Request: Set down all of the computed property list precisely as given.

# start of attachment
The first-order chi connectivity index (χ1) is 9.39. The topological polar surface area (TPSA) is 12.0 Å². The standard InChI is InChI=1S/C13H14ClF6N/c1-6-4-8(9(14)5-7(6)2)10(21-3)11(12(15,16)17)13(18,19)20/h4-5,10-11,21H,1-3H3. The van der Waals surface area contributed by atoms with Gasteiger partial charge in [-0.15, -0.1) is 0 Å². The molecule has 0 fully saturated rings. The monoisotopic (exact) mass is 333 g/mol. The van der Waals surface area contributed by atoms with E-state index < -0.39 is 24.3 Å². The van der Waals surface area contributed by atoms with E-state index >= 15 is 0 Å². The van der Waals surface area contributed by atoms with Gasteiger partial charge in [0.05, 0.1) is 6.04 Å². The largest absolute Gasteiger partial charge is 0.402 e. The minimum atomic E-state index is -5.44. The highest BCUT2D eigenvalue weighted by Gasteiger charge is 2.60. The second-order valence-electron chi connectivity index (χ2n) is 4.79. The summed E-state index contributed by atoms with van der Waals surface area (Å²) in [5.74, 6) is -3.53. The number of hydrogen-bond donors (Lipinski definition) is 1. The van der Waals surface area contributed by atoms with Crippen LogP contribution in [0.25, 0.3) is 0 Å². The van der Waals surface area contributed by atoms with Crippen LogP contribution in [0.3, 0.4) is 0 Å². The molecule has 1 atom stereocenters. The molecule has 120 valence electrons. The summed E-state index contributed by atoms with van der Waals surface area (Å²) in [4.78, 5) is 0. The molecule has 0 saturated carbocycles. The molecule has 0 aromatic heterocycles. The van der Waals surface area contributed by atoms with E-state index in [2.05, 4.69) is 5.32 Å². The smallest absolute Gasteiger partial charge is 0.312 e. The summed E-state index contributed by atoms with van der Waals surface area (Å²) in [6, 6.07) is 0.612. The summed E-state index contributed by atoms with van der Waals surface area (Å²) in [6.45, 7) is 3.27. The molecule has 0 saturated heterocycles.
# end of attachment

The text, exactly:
The first-order chi connectivity index (χ1) is 9.39. The topological polar surface area (TPSA) is 12.0 Å². The standard InChI is InChI=1S/C13H14ClF6N/c1-6-4-8(9(14)5-7(6)2)10(21-3)11(12(15,16)17)13(18,19)20/h4-5,10-11,21H,1-3H3. The van der Waals surface area contributed by atoms with Gasteiger partial charge in [-0.15, -0.1) is 0 Å². The molecule has 0 fully saturated rings. The monoisotopic (exact) mass is 333 g/mol. The van der Waals surface area contributed by atoms with E-state index < -0.39 is 24.3 Å². The van der Waals surface area contributed by atoms with E-state index >= 15 is 0 Å². The van der Waals surface area contributed by atoms with Gasteiger partial charge in [0.05, 0.1) is 6.04 Å². The largest absolute Gasteiger partial charge is 0.402 e. The minimum atomic E-state index is -5.44. The highest BCUT2D eigenvalue weighted by Gasteiger charge is 2.60. The second-order valence-electron chi connectivity index (χ2n) is 4.79. The summed E-state index contributed by atoms with van der Waals surface area (Å²) in [5.74, 6) is -3.53. The number of hydrogen-bond donors (Lipinski definition) is 1. The van der Waals surface area contributed by atoms with Crippen LogP contribution in [0.25, 0.3) is 0 Å². The van der Waals surface area contributed by atoms with Crippen LogP contribution in [0.3, 0.4) is 0 Å². The molecule has 1 atom stereocenters. The molecule has 120 valence electrons. The summed E-state index contributed by atoms with van der Waals surface area (Å²) in [4.78, 5) is 0. The molecule has 0 saturated carbocycles. The molecule has 0 aromatic heterocycles. The van der Waals surface area contributed by atoms with E-state index in [2.05, 4.69) is 5.32 Å². The smallest absolute Gasteiger partial charge is 0.312 e. The summed E-state index contributed by atoms with van der Waals surface area (Å²) in [6, 6.07) is 0.612. The summed E-state index contributed by atoms with van der Waals surface area (Å²) in [6.45, 7) is 3.27. The molecule has 0 saturated heterocycles.